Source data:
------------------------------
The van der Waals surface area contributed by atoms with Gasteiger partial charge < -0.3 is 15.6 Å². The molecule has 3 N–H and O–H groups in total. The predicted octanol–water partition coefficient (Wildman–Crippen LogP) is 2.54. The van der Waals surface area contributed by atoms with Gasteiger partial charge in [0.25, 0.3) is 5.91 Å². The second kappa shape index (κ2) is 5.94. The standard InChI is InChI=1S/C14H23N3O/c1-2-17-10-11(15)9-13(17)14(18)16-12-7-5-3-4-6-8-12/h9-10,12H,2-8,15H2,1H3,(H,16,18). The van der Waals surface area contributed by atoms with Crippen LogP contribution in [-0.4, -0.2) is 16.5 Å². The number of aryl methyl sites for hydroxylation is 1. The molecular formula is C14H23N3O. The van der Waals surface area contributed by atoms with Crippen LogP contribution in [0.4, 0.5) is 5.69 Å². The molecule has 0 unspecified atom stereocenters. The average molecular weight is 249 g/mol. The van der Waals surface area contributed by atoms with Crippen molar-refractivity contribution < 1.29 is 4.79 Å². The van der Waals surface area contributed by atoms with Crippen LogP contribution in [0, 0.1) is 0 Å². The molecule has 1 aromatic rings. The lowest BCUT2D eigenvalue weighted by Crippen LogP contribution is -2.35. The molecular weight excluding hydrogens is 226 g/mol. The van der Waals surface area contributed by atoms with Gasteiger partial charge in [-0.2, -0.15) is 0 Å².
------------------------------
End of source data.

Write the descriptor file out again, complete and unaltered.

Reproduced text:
The van der Waals surface area contributed by atoms with Gasteiger partial charge < -0.3 is 15.6 Å². The molecule has 3 N–H and O–H groups in total. The predicted octanol–water partition coefficient (Wildman–Crippen LogP) is 2.54. The van der Waals surface area contributed by atoms with Gasteiger partial charge in [0.25, 0.3) is 5.91 Å². The second kappa shape index (κ2) is 5.94. The standard InChI is InChI=1S/C14H23N3O/c1-2-17-10-11(15)9-13(17)14(18)16-12-7-5-3-4-6-8-12/h9-10,12H,2-8,15H2,1H3,(H,16,18). The van der Waals surface area contributed by atoms with Crippen LogP contribution in [-0.4, -0.2) is 16.5 Å². The number of aryl methyl sites for hydroxylation is 1. The molecular formula is C14H23N3O. The van der Waals surface area contributed by atoms with Crippen LogP contribution in [0.4, 0.5) is 5.69 Å². The molecule has 0 unspecified atom stereocenters. The average molecular weight is 249 g/mol. The van der Waals surface area contributed by atoms with Crippen molar-refractivity contribution < 1.29 is 4.79 Å². The van der Waals surface area contributed by atoms with Crippen LogP contribution in [0, 0.1) is 0 Å². The molecule has 1 aromatic rings. The lowest BCUT2D eigenvalue weighted by Crippen LogP contribution is -2.35. The molecular weight excluding hydrogens is 226 g/mol. The van der Waals surface area contributed by atoms with Gasteiger partial charge in [-0.2, -0.15) is 0 Å².